Implementing Lethal Autonomous Weapon Systems Into Mission Command Leadership
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- Bacheloroppgaver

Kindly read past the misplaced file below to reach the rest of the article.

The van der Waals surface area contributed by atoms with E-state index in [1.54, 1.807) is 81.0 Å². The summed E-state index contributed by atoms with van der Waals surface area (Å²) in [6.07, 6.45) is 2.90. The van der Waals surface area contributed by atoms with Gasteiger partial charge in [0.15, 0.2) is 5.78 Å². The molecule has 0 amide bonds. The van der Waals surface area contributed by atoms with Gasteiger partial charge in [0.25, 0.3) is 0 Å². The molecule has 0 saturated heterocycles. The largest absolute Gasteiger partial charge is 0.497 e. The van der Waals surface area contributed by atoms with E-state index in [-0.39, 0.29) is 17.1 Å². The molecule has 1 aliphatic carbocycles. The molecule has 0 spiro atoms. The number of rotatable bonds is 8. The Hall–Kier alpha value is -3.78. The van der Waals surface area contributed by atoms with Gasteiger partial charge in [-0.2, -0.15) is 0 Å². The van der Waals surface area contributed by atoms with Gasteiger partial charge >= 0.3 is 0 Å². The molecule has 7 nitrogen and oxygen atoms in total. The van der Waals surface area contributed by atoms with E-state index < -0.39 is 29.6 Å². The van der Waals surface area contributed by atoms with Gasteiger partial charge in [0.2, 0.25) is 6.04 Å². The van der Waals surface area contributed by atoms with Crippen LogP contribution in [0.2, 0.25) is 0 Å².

To what extent are lethal autonomous weapon systems compatible with mission command philosophy and what are the most important ethical and practical considerations when implementing them? This thesis will be centred around the leadership of artificial intelligence (AI) in a military context. Based on mission command leadership the thesis will provide perspectives on what a military leader should consider when implementing AI. The purpose of the thesis is to provide a better understanding of how to implement and interact with AI in a mission command based military hierarchy. As well as discovering the most central ethical and practical implications of doing so. Artificial intelligence (AI) is a field of research still in its infancy, even a commonly accepted definition for the term has yet to be decided. Yet experts within the field, such as Paul Scharre, Michael Horowitz and Robert Work, believe a new technological revolution on the scale of the industrial revolutions is underway, starring AI in the lead role (Horowitz, Scharre, & Work, 2018). AI is an enabling technology with a vast number of applications. Kevin Kelly has famously compared AI to electricity. Giving objects autonomy will vastly increase their efficiency, much like electrifying them did over a century ago (Kelly, 2014). Much like the industrial revolutions reshaped society and thereby the battlefield, shaping the history of warfare, the AI revolution may come to shape the future of warfare. Regardless of whether this is true, it is not a matter one can afford to overlook. Time and time again history has shown the consequences of falling behind during revolutions in warfare. German interwar capitalization on new technology such as aircraft, tanks and radio led to astonishing results during the invasion of France during WWII. The battlefield rarely grants second chances (Scharre, 2018, pp. 93-94).